The amino acids in gelatin are anti-inflammatory. Some researchers believe that chronic inflammation could lead to an increase in acne symptoms. Even if inflammation is not the direct cause of your acne, the anti-inflammatory and healing effects of collagen will make your breakouts less noticeable and heal faster.
Gelatin encourages the healthy re-growth of skin cells. This could prevent your pores from clogging and causing painful acne pimples and cysts.
Some studies have shown that gelatin is beneficial for restoring balance to the intestines. One of the current theories for acne is that an increase of P. acne bacterial in the intestines leads to the prevalence of the bacteria on the skin. Restoring the right balance to the intestines with gelatin could help control P. acne bacteria levels in the gut and on the face, causing a reduction in breakouts and clearer skin overall.
Gelatin is found in all sources of animal protein, but the part that we usually eat-muscle meats- has the least amount of gelain. Gelatin is mainly found in the connective tissues of animals- just like it is found in our own connective tissues. Therefore, the easiest way to increase your gelatin intake is by increasing your intake of connective tissues. You can do this in several ways.
You can purchase powered gelatin from a store and add it to drinks, foods, or eat it plain. You can make your own homemade bone broth and boil animal bones and skin for 8 to 24 hours to remove the gelatin from the bones and consume the broth in soups, sauces, and gravies. You can also eat more animal skin when you consume muscle meats.
To reduce your intake of toxic materials, such a antibiotics and chemicals, choose sources of gelatin that come from organic, chemical and hormone-free, pasture-raised animals. This will ensure you receive the maximum health benefits of the gelatin without dangerous side effects.
Since gelatin plays several roles in the production of healthy skin, it could be a large factor in healing your broken skin and leaving you with clear, fresh skin. The recommended intake is between 10 and 30 grams daily. Add it in powdered form to your supplement routine or simply increase your intake of gelatin-rich foods.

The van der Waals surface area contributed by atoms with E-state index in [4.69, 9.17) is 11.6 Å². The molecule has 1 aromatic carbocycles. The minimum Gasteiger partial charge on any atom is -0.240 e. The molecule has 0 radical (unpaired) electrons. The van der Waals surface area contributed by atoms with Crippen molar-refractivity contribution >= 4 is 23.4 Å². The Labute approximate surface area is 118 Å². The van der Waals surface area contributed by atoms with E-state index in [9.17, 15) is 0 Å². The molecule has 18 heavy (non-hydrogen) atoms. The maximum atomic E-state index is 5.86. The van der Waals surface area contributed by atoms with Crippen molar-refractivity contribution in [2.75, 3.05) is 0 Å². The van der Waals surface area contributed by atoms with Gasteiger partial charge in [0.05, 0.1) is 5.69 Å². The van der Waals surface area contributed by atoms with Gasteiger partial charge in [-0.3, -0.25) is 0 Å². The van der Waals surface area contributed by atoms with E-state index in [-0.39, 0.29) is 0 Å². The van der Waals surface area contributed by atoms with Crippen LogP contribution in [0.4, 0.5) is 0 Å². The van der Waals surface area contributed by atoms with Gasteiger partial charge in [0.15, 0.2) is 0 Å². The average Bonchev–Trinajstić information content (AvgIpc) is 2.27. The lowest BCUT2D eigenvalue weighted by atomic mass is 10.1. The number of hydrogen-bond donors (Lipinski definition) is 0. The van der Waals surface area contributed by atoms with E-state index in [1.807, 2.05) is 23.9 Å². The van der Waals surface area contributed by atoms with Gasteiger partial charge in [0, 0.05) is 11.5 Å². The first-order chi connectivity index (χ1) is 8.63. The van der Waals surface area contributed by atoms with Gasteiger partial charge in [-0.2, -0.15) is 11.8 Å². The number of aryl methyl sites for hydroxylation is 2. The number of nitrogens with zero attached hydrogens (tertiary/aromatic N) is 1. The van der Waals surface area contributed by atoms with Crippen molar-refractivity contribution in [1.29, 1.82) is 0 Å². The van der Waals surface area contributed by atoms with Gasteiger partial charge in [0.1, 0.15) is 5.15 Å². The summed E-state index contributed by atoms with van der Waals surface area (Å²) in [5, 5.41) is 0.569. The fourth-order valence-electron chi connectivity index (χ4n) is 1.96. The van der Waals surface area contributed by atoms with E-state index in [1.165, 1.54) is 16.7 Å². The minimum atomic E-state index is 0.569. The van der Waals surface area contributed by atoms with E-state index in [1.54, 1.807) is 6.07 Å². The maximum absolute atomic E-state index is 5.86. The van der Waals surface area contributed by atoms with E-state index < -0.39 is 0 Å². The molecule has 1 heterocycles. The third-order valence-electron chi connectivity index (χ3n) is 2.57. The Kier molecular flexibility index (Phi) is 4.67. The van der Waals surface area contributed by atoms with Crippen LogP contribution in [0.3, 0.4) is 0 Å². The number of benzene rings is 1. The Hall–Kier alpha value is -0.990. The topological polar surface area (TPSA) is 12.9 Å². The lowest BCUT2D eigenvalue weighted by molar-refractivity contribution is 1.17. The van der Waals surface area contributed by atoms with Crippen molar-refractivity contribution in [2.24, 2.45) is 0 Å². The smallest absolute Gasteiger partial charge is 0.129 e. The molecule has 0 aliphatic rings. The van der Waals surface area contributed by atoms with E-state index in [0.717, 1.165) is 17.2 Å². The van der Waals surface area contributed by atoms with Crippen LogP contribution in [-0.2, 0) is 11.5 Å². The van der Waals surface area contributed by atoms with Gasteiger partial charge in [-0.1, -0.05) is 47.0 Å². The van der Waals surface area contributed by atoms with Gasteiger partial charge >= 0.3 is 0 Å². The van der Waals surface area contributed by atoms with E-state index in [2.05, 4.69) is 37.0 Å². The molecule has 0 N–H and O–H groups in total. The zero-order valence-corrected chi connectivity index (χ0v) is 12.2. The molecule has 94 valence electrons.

Remember, it will take a couple of weeks before you start to see results and a couple of months before you see drastic results. Gelatin contains amino acids and proteins that do not build-up in the body, so you will need to continue eating gelatin-rich foods and supplements to see continued benefits in your skin.
If you want to try adding gelatin to your diet, it should not make your acne worse, and it might make it a lot better. There is no reason not to try adding gelatin to your diet- particularly because it has so many other benefits. Just like Lexa, you may find that you have a lot more than just better skin after taking gelatin supplements for a few months. However, gelatin supplements will probably not cure acne all on their own.
In addition to trying gelatin, don’t forget to add the following acne-fighting ingredients to your diet and supplement routine to ensure you never have to worry about acne breakouts again.
Certain key vitamins are linked to better skin. Vitamin A and E have been used in acne remedies for over 100 years. Vitamin A and E are essential for removing excess oil on the skin, promoting cell turnover, boosting the immune system, and encouraging healthy skin development.
Zinc is a mineral that plays a strange role in the prevention of acne. Zinc helps regulate hormones that can lead to the development of acne. Effervescent zinc and zinc gluconate are the most effective kinds of zinc for acne according to studies.
Gum guggul is an herb that is as effective in treating acne as the popular antibiotic Tetracycline. A study from 1994 found that when patients took 25 mg guggulsterone daily, their acne was decreased by 68 percent. The antibiotic has an effectiveness rate of about 62 percent.
Inflammation could play a role in the development of acne. The body reacts differently to different conditions, and typically, acne is a sign of something going wrong somewhere else (sometimes due to inflammation, sometimes not). If inflammation is the cause, supplementing with omega 3 fats can help reduce symptoms.
In 2012, researchers from California State Polytechnic University found that if omega 3 fats did positively affect acne, the results were drastic. 8 out of 12 patients had improvement with fish oil supplements, but the other 4 patients saw no change or their acne got worse.
Acne has a wide variety of causes. That is why finding the right treatment can be so difficult. Some people may have acne from a genetic predisposition to higher concentrations of P. acne bacteria. Others may have acne due to stress, chronic inflammation, a lack of nutrients, or even a lack of balanced hormones.
The amazing thing about gelatin is that it can address several of these causes at once. Gelatin can benefit bacterial levels, hormone levels, and inflammation levels all at once. That is why it could be one of the best supplements to take for acne. However, increasing your nutrients and eating a clean diet are also important steps to take.
If you have tried almost everything for curing your acne, try gelatin and these other beneficial nutrients for acne. You may soon find that your acne is a problem of the past.